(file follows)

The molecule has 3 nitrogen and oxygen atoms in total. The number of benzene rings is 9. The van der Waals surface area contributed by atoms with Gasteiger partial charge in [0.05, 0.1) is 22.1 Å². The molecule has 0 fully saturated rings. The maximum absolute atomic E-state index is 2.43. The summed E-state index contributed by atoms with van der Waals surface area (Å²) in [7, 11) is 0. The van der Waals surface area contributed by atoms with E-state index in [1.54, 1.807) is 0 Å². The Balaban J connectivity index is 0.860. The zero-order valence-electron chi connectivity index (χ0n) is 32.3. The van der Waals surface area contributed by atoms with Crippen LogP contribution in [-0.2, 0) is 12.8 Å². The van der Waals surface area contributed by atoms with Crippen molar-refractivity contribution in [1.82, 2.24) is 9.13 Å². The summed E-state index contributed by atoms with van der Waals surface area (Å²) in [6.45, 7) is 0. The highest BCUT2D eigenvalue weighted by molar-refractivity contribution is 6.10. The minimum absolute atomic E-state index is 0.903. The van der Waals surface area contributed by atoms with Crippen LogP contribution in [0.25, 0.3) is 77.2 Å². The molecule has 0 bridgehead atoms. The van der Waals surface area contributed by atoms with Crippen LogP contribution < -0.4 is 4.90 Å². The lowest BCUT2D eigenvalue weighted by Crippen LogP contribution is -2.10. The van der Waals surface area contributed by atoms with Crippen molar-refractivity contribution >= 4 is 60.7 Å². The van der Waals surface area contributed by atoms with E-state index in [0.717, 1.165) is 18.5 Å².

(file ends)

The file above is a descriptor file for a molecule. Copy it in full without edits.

The molecule has 3 nitrogen and oxygen atoms in total. The number of benzene rings is 9. The van der Waals surface area contributed by atoms with Gasteiger partial charge in [0.05, 0.1) is 22.1 Å². The molecule has 0 fully saturated rings. The maximum absolute atomic E-state index is 2.43. The summed E-state index contributed by atoms with van der Waals surface area (Å²) in [7, 11) is 0. The van der Waals surface area contributed by atoms with E-state index in [1.54, 1.807) is 0 Å². The Balaban J connectivity index is 0.860. The zero-order valence-electron chi connectivity index (χ0n) is 32.3. The van der Waals surface area contributed by atoms with Crippen LogP contribution in [-0.2, 0) is 12.8 Å². The van der Waals surface area contributed by atoms with Crippen molar-refractivity contribution in [1.82, 2.24) is 9.13 Å². The summed E-state index contributed by atoms with van der Waals surface area (Å²) in [6.45, 7) is 0. The highest BCUT2D eigenvalue weighted by molar-refractivity contribution is 6.10. The minimum absolute atomic E-state index is 0.903. The van der Waals surface area contributed by atoms with Crippen LogP contribution in [0.25, 0.3) is 77.2 Å². The molecule has 0 bridgehead atoms. The van der Waals surface area contributed by atoms with Crippen LogP contribution < -0.4 is 4.90 Å². The lowest BCUT2D eigenvalue weighted by Crippen LogP contribution is -2.10. The van der Waals surface area contributed by atoms with Crippen molar-refractivity contribution >= 4 is 60.7 Å². The van der Waals surface area contributed by atoms with E-state index in [0.717, 1.165) is 18.5 Å².